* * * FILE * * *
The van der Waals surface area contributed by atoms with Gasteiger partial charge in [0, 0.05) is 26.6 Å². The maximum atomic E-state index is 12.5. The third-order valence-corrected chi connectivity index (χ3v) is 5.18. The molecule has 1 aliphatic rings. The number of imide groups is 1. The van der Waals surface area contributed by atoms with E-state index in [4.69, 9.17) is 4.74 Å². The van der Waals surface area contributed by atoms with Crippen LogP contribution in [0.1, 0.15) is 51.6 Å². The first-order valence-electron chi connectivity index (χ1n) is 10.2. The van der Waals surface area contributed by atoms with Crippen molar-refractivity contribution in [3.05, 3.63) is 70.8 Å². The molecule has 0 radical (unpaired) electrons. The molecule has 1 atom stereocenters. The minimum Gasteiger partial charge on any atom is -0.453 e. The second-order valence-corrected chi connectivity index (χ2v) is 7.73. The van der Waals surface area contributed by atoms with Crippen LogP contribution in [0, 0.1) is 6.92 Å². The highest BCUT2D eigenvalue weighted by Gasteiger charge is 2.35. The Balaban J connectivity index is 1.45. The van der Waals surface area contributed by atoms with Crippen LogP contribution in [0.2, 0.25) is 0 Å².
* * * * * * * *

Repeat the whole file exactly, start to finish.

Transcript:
The van der Waals surface area contributed by atoms with Gasteiger partial charge in [0, 0.05) is 26.6 Å². The maximum atomic E-state index is 12.5. The third-order valence-corrected chi connectivity index (χ3v) is 5.18. The molecule has 1 aliphatic rings. The number of imide groups is 1. The van der Waals surface area contributed by atoms with E-state index in [4.69, 9.17) is 4.74 Å². The van der Waals surface area contributed by atoms with Crippen LogP contribution in [0.1, 0.15) is 51.6 Å². The first-order valence-electron chi connectivity index (χ1n) is 10.2. The van der Waals surface area contributed by atoms with Crippen molar-refractivity contribution in [3.05, 3.63) is 70.8 Å². The molecule has 0 radical (unpaired) electrons. The molecule has 1 atom stereocenters. The minimum Gasteiger partial charge on any atom is -0.453 e. The second-order valence-corrected chi connectivity index (χ2v) is 7.73. The van der Waals surface area contributed by atoms with Crippen LogP contribution in [0, 0.1) is 6.92 Å². The highest BCUT2D eigenvalue weighted by Gasteiger charge is 2.35. The Balaban J connectivity index is 1.45. The van der Waals surface area contributed by atoms with Crippen LogP contribution in [0.2, 0.25) is 0 Å².